First-time candidate Shana Segal and incumbent Shounak Dharap appear to have won the race for two seats on the Palo Alto school board, with third-place finisher Nicole Chiu-Wang formally conceding on Wednesday.
With roughly 73% of the ballots tallied countywide by 5:04 p.m. on Sunday, Segal remained well in the lead with 39.1% of the vote, followed by Dharap at 29.6%. Chiu-Wang sat at 21.8% and Ingrid Campos trailed in fourth place with 9.5%.
The top two finishers will win four-year terms on the five-member Palo Alto Unified board.
Segal said Wednesday afternoon that she is excited to serve on the board and plans to spend the next month getting to know the current board members, talking with families and students, and learning as much as possible about her new role.
"I am honored and grateful that the community believes in me," Segal said. "My slogan has been 'experience matters' and … I think the votes acknowledged that experience matters."
Dharap noted that the results have stayed relatively steady since the first batch of results came in on Tuesday night.
"If everything continues in the same direction, then I'll look forward to serving with Shana for the next four years and hopefully getting to serve with Nicole in two years if she runs again," Dharap said.
For her part, Chiu-Wang said that while she is looking forward to seeing all the ballots counted, she doesn't believe the result will change. She called Segal and Dharap on Wednesday to congratulate them on their victory.
Chiu-Wang pledged to run again in two years, saying that she wants to get a chance to work on the issues that she focused on in this campaign, including tackling systemic inequities in the education system and addressing long standing gaps in the opportunities that students receive. Chiu-Wang said that some of the most memorable moments on the campaign trail were when students told her she was a role model.
"Although certainly I would have liked to win and represent them this time, perhaps it is good for them to see a role model that shows them how you get back up — and that sometimes you don't win," Chiu-Wang said. "There's always a way to be a leader in your community."
Reached at about 8:45 p.m. on election night, Campos said that she was coming from dinner and hadn't checked the results. Once they were relayed to her, she acknowledged that it appeared unlikely she would earn a seat on the board.
"It doesn't look like I'm going to win, but it's impressive considering that I'm a first-time candidate and considering how my viewpoints seem to be so audacious," Campos said.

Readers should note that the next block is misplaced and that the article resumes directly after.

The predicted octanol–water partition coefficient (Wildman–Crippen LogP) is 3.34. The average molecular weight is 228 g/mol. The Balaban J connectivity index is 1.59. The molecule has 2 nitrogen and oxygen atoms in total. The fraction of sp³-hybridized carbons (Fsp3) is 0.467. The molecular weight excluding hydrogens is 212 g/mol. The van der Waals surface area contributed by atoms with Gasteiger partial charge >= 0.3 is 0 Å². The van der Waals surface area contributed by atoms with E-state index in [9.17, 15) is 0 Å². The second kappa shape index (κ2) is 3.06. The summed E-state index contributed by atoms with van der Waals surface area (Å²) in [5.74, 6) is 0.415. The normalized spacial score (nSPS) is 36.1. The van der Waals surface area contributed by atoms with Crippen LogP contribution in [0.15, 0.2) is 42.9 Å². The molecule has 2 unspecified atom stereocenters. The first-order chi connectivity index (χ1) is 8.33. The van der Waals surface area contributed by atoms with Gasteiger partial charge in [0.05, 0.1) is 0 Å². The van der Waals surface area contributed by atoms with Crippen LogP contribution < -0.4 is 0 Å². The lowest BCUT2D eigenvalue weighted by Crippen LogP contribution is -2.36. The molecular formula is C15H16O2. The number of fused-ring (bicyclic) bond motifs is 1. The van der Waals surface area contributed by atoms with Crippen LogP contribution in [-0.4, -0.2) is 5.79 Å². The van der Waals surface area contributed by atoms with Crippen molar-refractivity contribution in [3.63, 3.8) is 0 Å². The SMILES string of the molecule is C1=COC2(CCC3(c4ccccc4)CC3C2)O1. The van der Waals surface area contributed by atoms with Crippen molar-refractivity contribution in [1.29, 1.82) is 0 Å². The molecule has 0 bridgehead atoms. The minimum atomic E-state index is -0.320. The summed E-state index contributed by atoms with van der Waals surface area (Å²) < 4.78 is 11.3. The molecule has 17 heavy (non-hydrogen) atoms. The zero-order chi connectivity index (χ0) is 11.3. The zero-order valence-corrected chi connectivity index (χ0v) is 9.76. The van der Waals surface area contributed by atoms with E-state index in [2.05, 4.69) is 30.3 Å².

With a campaign focused on what she described as "traditional family values" and parental rights, Campos drew criticism for positions including favoring book banning and describing being LGBTQ as a "deviant lifestyle," as well as for making false and misleading social media posts.
Planning for their terms on the board
As she looked ahead to serving on the board, Segal said that her first priority will be working to build back a "collaborative community," noting in particular that teacher morale is low. In her new role, Segal said that she will wear multiple hats, drawing from her experience both as a former teacher and as a parent in the district to do what is best for students.
Segal previously taught English and English language development. She ran a campaign focused on issues including differentiated education and bringing a teacher's perspective to the board.
Dharap said that in a second term, he is planning to focus on mental health and equity and is interested to hear Segal's perspective on differentiation now that she will be on the board.
"That's a new perspective that I'm looking forward to seeing integrated into the board's priorities and goals," Dharap said.
Dharap and fellow current board members Jennifer DiBrienza and Jesse Ladomirak endorsed Chiu-Wang's campaign for the board and not Segal's.
Despite that, Segal said that she has faith she will be able to work effectively with her new colleagues and that she has already spoken with both Dharap and DiBrienza.
"I'm very confident that we, the board, will work well together. …Even if they wanted a different candidate, the board is there to help students and the only way to help students is to have a collaborative board," Segal said.